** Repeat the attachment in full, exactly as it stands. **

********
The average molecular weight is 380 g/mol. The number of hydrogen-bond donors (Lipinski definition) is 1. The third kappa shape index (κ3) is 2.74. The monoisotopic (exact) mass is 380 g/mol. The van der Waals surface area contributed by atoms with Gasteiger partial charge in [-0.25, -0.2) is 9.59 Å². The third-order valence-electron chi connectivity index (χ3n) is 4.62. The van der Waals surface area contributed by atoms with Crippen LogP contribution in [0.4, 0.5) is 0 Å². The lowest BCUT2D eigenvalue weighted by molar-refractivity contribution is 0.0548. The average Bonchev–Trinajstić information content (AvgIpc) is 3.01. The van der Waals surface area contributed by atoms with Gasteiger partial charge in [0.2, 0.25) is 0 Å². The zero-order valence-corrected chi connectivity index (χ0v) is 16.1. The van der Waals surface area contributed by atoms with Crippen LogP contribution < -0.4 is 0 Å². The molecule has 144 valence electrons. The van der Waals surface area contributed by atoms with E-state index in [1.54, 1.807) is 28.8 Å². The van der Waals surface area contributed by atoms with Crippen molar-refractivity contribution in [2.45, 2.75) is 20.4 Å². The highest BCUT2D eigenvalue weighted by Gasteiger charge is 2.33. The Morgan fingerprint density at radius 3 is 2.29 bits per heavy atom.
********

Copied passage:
The average molecular weight is 380 g/mol. The number of hydrogen-bond donors (Lipinski definition) is 1. The third kappa shape index (κ3) is 2.74. The monoisotopic (exact) mass is 380 g/mol. The van der Waals surface area contributed by atoms with Gasteiger partial charge in [-0.25, -0.2) is 9.59 Å². The third-order valence-electron chi connectivity index (χ3n) is 4.62. The van der Waals surface area contributed by atoms with Crippen LogP contribution in [0.4, 0.5) is 0 Å². The lowest BCUT2D eigenvalue weighted by molar-refractivity contribution is 0.0548. The average Bonchev–Trinajstić information content (AvgIpc) is 3.01. The van der Waals surface area contributed by atoms with Gasteiger partial charge in [0.2, 0.25) is 0 Å². The zero-order valence-corrected chi connectivity index (χ0v) is 16.1. The van der Waals surface area contributed by atoms with Crippen LogP contribution < -0.4 is 0 Å². The molecule has 144 valence electrons. The van der Waals surface area contributed by atoms with E-state index in [1.54, 1.807) is 28.8 Å². The van der Waals surface area contributed by atoms with Crippen molar-refractivity contribution in [2.45, 2.75) is 20.4 Å². The highest BCUT2D eigenvalue weighted by Gasteiger charge is 2.33. The Morgan fingerprint density at radius 3 is 2.29 bits per heavy atom.